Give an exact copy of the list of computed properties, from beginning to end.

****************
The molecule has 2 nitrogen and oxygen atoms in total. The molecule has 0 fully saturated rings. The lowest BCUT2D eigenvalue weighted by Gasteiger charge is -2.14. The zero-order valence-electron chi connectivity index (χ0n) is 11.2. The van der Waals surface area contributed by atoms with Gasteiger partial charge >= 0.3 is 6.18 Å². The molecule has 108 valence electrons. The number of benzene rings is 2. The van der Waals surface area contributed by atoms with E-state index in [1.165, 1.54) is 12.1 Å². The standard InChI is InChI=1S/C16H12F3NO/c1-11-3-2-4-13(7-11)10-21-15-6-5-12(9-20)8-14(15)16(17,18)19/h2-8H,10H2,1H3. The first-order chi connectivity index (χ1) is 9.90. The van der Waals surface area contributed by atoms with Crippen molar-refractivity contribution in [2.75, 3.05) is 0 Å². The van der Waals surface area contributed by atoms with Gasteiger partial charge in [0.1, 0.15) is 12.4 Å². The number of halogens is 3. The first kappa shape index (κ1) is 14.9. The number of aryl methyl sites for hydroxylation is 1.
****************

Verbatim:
The molecule has 2 nitrogen and oxygen atoms in total. The molecule has 0 fully saturated rings. The lowest BCUT2D eigenvalue weighted by Gasteiger charge is -2.14. The zero-order valence-electron chi connectivity index (χ0n) is 11.2. The van der Waals surface area contributed by atoms with Gasteiger partial charge >= 0.3 is 6.18 Å². The molecule has 108 valence electrons. The number of benzene rings is 2. The van der Waals surface area contributed by atoms with E-state index in [1.165, 1.54) is 12.1 Å². The standard InChI is InChI=1S/C16H12F3NO/c1-11-3-2-4-13(7-11)10-21-15-6-5-12(9-20)8-14(15)16(17,18)19/h2-8H,10H2,1H3. The first-order chi connectivity index (χ1) is 9.90. The van der Waals surface area contributed by atoms with Crippen molar-refractivity contribution in [2.75, 3.05) is 0 Å². The van der Waals surface area contributed by atoms with Gasteiger partial charge in [0.1, 0.15) is 12.4 Å². The number of halogens is 3. The first kappa shape index (κ1) is 14.9. The number of aryl methyl sites for hydroxylation is 1.